Travel tips from CPA road warriors

A little preparation and discipline can ease the journey.
By Hannah Pitstick

Accountants worldwide log millions of miles driving and flying around the globe every year for business, whether conducting forensic audits or holding face-to-face meetings with clients.

Those who consider themselves road warriors have made more than a few mistakes we can all learn from. From buying cheap luggage to not planning for delays, these finance professionals have learned the hard way how small tricks and tips can save you time, money, and, most importantly, your sanity.

Travel only when needed. With the rapid evolution of communication technology, it is increasingly unnecessary to travel to a location for a regular business meeting. While it can still be important to be in the same room with clients from time to time, applications such as Skype, Zoom, GoToMeeting, and other videoconferencing tools can drastically reduce the need for travel. And sometimes obligations at home should take priority.

Sara Lord, CPA, national director of audit services for RSM US LLP, has three young kids at home and every once in a while requests to attend a meeting virtually. This year, she coached her daughter's basketball team and the championship game happened to fall on the same night as an important seminar out of town.

"I just talked with the person heading the seminar, and said, 'I want to be there, but I have to be home,'" she said. "'It would make me sad for a really long time if I missed this, so can I just video-call in to make it work?'"

The seminar organizer was more than happy to accommodate Lord, and with the help of technology, she was able to meet both work and family obligations.

"I think it's that balance of making sure people know I'll be there when I need to, but every once in a while, something in my life requires me to be home," she added. "I've found that people are really receptive to that."

Prepare for delays. Jim Dolinar, CPA, managing partner of the Assurance Professional Practice, national office of Crowe LLP in Chicago, is a planner by nature. And when traveling on business, he plans for delays.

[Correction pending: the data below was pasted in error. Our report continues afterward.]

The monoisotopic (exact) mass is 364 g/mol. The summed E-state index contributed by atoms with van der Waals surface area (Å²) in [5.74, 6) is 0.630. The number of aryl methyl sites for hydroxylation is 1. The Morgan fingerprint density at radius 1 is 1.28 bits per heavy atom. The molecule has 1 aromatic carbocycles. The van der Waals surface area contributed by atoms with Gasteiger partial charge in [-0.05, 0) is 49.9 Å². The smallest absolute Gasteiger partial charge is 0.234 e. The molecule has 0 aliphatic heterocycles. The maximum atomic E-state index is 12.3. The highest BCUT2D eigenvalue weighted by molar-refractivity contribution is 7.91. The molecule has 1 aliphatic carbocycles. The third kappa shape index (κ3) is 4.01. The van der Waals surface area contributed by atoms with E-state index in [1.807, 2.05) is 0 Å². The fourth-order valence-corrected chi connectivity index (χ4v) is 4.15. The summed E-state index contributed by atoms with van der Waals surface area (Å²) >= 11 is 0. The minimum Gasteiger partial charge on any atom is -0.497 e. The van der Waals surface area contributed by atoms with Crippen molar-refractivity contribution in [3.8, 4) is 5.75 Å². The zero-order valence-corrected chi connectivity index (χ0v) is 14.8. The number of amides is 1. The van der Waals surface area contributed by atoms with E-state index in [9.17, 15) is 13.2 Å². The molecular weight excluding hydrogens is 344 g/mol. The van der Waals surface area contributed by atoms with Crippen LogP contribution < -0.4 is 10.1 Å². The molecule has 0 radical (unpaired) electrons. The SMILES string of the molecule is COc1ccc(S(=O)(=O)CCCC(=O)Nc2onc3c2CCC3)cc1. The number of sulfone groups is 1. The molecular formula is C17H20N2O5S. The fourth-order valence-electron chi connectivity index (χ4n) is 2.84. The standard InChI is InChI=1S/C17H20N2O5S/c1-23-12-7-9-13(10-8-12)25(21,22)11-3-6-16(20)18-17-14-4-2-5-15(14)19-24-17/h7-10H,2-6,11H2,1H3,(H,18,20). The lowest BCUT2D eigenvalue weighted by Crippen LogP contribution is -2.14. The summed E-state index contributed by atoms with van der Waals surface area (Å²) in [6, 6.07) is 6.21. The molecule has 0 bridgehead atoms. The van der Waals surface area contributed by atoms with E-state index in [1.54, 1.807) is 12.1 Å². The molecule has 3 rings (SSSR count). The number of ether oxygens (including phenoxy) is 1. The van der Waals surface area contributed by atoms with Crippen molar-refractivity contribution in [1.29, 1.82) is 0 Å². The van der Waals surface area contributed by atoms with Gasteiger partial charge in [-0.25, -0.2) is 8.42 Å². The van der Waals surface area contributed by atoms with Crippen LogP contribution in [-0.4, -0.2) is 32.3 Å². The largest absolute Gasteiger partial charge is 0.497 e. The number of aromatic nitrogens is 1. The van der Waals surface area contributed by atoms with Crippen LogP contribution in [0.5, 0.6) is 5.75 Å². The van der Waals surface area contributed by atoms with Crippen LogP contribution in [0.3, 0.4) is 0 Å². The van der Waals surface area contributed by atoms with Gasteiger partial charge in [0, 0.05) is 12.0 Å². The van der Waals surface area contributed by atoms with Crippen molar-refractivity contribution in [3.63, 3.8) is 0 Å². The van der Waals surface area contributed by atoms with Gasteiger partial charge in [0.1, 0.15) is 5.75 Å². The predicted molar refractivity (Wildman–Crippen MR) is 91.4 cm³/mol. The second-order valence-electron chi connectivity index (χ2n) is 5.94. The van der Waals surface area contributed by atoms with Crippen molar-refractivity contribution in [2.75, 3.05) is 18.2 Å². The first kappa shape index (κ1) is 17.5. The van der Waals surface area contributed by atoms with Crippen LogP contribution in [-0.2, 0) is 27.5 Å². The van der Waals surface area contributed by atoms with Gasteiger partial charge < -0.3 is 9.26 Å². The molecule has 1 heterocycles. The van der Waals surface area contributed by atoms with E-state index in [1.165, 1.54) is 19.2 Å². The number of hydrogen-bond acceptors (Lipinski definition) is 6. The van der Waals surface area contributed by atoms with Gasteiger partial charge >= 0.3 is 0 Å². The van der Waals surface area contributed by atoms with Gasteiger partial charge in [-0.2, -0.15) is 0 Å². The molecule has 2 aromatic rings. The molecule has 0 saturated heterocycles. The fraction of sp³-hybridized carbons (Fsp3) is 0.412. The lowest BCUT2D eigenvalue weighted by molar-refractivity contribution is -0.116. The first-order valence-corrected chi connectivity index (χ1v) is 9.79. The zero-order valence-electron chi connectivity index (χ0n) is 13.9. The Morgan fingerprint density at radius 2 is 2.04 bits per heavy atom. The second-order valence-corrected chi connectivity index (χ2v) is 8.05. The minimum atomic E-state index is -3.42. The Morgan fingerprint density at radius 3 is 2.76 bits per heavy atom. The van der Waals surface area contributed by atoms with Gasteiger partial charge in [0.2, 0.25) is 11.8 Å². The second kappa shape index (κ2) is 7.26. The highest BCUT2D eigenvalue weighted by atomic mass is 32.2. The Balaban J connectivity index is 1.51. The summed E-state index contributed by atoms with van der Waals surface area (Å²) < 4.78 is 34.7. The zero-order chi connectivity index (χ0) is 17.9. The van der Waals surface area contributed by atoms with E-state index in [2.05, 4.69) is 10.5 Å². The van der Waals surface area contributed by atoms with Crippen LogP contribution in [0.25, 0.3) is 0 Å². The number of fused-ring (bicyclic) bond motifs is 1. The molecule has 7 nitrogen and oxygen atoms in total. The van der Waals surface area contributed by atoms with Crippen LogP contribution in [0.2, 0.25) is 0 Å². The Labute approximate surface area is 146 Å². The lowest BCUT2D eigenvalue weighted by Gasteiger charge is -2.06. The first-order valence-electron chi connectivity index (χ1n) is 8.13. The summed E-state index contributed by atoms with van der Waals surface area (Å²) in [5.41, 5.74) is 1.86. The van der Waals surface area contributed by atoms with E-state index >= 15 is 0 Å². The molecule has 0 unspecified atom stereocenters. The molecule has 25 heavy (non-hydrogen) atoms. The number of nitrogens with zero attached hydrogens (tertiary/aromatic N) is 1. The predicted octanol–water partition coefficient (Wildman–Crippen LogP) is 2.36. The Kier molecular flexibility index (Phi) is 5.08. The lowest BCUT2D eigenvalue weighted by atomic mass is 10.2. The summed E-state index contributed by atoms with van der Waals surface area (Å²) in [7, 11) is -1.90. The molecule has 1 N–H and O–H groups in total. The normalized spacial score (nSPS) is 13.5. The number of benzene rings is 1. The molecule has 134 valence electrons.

Living in the Chicago area, he has found just getting to the airport is not always a straightforward experience. Depending on traffic, the drive can take from 45 minutes to nearly two hours. He makes a habit of checking Google Maps and traffic reports as his departure time nears to ensure he's leaving enough time to get to the airport.

And he always makes sure to bring plenty of things to work on once he's arrived at the airport, so when there is a flight delay, he doesn't have to sit and watch airport televisions for hours.

"I look at travel time as a way to get caught up on a lot work that I have backlogged," he said. "That way, when I get to the airport and, sure enough, the flight's delayed for whatever reason, I can pull out the work I planned to do and use that time productively." Having a good book or magazine with you can help take some of the frustration out of travel delays as well, he added.

Brian F. Tankersley, CPA/CITP, CGMA, accounting technology consultant and K2 Enterprises continuing education speaker, recommended creating backup itineraries with the airline for important trips. He does that by asking the airline to put him on standby for a second flight in case there's an issue with the primary flight.

"Once your flight has been delayed for 15 or more minutes, you should be getting a backup itinerary, so you can get going where you need to go," he said.

His backup itinerary strategy has paid off. Since 2005, Tankersley has traveled about 1.3 million miles on Delta, and only once was unable to get to his destination.

"Out of about 1,400 teaching days, I'm 1,399 out of 1,400 for getting there," he said.

Stick to your regular diet. Traveling can expose you to endless food temptation, and it can be difficult to resist indulging at every turn. But if you're traveling for a third of the year, you need to establish some discipline to avoid packing on the pounds. Dolinar tries to treat business travel as an extension of working in his home office by sticking to his routines as much as possible.

To avoid temptation from airport food, he recommended packing a lot of healthy snacks.

"When you travel for leisure or on vacation, the airport and flying is part of the experience, so it's not uncommon to eat and drink at the airport, but if you do that on business, you would pack on a lot of weight," he said.